I’m a joint student in the Schatz and Chen groups at Northwestern. I grew up in Alabama, where I attended the University of Alabama at Tuscaloosa for my undergraduate studies as a double major in chemistry and applied mathematics. There I worked in the computational chemistry laboratory of Professor David Dixon.
Currently my work in the Chen and Schatz groups focuses on understanding and modeling transition metal complex photo-chemistry. I am interested in characterizing and ultimately designing new candidates for solar energy applications to replace the currently used, cost prohibitive materials such as ruthenium and platinum. To that end, I focus mainly on promising more abundant first row transition metal complexes, such as copper diimines, and model their excited state properties, mainly using time dependent density functional theory. I work closely with experimentalists who use x-ray transient absorption techniques to track the light driven dynamics revolving around the metal centers in these complexes, and I often visit Argonne National Laboratory’s Advanced Photon Source to observe experiments there.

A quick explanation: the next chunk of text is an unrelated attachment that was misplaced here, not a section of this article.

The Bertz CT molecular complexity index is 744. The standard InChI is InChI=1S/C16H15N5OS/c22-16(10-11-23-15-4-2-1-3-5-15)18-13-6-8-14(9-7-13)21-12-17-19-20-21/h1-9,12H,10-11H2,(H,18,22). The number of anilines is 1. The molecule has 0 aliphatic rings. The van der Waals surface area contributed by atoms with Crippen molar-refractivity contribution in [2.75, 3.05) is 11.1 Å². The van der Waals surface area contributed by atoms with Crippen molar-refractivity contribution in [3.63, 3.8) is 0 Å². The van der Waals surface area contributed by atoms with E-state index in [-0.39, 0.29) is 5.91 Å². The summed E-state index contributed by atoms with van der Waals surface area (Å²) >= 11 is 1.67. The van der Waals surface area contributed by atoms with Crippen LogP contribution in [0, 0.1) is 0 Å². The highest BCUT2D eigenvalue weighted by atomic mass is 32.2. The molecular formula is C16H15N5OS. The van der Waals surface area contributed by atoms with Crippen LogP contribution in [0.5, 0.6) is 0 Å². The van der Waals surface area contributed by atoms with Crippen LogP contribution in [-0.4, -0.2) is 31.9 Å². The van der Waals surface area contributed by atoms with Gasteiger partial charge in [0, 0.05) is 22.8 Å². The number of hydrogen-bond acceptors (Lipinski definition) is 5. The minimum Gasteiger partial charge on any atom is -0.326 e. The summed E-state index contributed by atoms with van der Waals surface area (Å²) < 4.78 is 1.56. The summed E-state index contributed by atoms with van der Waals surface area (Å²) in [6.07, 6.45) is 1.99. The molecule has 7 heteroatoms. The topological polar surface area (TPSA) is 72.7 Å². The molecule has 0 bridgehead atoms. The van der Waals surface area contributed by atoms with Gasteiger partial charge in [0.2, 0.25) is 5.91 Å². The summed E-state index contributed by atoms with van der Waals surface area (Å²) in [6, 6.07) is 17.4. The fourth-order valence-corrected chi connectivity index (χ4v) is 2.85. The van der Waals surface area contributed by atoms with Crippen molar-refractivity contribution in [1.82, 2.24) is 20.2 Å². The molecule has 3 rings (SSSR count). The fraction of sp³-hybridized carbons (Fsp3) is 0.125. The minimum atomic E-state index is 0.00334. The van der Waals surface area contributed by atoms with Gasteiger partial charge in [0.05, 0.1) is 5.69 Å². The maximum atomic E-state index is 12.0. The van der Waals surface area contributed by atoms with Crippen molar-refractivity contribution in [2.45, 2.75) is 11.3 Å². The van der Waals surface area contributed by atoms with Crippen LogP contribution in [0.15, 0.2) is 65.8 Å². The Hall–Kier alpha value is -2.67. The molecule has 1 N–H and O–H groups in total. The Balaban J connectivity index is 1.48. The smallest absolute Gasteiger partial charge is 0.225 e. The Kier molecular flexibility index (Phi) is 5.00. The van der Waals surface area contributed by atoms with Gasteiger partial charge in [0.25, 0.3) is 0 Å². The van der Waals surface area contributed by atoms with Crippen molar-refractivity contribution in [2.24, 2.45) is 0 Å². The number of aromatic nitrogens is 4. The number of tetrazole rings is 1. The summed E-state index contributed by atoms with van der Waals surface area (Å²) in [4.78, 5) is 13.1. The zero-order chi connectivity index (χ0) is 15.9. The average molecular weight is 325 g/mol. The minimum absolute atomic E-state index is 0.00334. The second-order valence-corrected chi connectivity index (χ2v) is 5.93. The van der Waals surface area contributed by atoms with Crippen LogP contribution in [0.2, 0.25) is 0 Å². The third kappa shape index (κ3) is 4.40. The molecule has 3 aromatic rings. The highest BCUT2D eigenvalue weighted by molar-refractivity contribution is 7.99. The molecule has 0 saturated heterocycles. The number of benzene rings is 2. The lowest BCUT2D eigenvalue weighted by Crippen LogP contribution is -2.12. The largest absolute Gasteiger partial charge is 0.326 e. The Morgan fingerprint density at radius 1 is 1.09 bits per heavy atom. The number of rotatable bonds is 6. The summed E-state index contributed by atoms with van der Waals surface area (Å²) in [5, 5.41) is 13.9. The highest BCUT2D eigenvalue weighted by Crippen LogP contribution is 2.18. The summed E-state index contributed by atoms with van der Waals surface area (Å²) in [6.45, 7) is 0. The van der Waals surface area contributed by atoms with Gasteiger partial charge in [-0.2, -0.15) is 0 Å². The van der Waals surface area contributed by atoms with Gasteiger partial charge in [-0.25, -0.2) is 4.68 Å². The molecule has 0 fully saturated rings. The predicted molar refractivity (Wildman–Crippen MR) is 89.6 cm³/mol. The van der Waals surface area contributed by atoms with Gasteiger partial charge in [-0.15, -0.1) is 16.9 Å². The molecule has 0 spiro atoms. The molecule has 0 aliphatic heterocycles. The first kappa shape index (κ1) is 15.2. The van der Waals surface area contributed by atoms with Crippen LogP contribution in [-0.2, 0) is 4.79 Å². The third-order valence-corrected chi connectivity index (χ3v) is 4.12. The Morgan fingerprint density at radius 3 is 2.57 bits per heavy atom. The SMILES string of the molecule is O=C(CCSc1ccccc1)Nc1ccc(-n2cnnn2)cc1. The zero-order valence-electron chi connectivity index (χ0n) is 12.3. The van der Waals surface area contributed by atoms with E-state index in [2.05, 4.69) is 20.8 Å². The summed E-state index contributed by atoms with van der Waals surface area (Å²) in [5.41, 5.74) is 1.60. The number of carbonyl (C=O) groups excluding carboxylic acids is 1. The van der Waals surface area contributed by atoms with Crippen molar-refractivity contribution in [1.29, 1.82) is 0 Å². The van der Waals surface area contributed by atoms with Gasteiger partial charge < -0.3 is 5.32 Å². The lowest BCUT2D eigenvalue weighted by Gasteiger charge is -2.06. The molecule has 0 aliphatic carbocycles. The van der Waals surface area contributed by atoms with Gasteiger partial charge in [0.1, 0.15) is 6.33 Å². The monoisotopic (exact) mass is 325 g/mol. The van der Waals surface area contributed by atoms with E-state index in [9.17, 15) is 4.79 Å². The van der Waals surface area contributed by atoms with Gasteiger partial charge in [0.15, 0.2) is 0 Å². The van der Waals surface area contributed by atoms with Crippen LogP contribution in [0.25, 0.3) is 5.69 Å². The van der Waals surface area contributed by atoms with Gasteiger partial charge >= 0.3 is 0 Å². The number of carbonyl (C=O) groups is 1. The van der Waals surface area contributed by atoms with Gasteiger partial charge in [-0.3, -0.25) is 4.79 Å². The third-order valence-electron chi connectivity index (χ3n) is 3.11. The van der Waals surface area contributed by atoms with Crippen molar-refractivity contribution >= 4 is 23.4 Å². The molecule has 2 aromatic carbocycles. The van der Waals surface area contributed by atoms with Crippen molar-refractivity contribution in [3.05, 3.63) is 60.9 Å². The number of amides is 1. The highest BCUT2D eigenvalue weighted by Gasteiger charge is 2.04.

I am a PC gaming enthusiast in my free time. I also enjoy reading historical fiction and nonfiction, and I love playing frisbee and golf but not frisbee golf.